Serbia’s Novak Djokovic returns the ball to Switzerland’s Roger Federer at this year’s Wimbledon Tennis Championships in London, England. (AP)

Serbia’s Novak Djokovic returns the ball to Switzerland’s Roger Federer at this year’s Wimbledon Tennis Championships in London, England. (AP)

A groundskeeper paints the lines on Centre Court at Wimbledon. (AP)

A groundskeeper paints the lines on Centre Court at Wimbledon. (AP)

“The ball is out,” signals a line judge. (AP)

“The ball is out,” signals a line judge. (AP)

A major match like this one at Wimbledon between Cori Gauff and Venus Williams (top) uses nine line judges. (AP)

A major match like this one at Wimbledon between Cori Gauff and Venus Williams (top) uses nine line judges. (AP)

The line judge signals “in,” so Italy’s Thomas Fabbiano plays the ball at the 2019 Wimbledon Tennis Championships. (AP)

The line judge signals “in,” so Italy’s Thomas Fabbiano plays the ball at the 2019 Wimbledon Tennis Championships. (AP)

The Other Invisible Tennis Crew

Posted: September 3, 2019

Ball boys and girls are not meant to be noticed. Neither are members of another tennis tournament crew. But they are essential for making the event run smoothly. They are the line umpires. Up to nine of them stand on the court for each big match.

Line umpires have one job—deciding whether the ball is in or out. They have to stick to their decisions even while the crowd roars disagreement. Spectators might say they have the best seats in the house. But the line judges have no time to notice.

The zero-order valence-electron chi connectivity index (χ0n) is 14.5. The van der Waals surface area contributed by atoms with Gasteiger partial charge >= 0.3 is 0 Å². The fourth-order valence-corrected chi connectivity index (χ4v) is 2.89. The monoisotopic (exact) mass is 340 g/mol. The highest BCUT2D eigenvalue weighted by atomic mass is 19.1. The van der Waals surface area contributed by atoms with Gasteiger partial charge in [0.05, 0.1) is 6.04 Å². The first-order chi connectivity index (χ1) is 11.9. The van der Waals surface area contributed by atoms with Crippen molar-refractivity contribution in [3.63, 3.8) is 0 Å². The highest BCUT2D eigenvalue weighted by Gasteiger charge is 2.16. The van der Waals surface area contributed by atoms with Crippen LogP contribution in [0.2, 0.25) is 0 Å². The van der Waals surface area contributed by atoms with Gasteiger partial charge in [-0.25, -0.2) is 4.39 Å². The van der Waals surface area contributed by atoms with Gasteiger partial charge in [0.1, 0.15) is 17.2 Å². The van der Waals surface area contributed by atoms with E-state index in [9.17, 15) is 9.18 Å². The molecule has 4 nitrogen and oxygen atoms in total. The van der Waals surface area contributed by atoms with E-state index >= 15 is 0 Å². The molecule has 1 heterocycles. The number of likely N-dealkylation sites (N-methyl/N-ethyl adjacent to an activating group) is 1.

“When you’re down on the court, you can feel the tension and all the crowd reaction,” veteran judge Andy Davies tells The Times of London. “You’ve got to stay focused.”

A chair umpire monitors the full set of line judges for every match. (As many as nine are needed in a pro match!) Are their calls clear? Are they accurate? Do they do well under pressure?

Chief Wimbledon umpire Adrian Wilson says, “It’s about showing confidence that you’ve got the call right.”

Every call a line judge makes might be challenged. Viewers and TV commentators have their own ideas about where the ball landed. And many players feel that they know by instinct whether a ball is in or out.

Now some major tennis matches are also tracked by “Hawk-Eye.” This uses six or more computer-linked television cameras around the court. Each computer reads the video. It tracks the path of the tennis ball on each camera. The views are combined to produce an accurate 3D picture of the path of the ball.

This puts more pressure on line umpires to be accurate. According to The Times, Hawk-Eye confirms that line judges’ challenged calls are correct nearly three-fourths of the time.

How well would you do? Ask permission to play a game to make your own calls at www.thetimes.co.uk/tennislinejudge.

Andy Davies says, “I hate making mistakes. But it feels good when you get it right.”

Prove me, O Lord, and try me; test my heart and my mind. — Psalm 26:2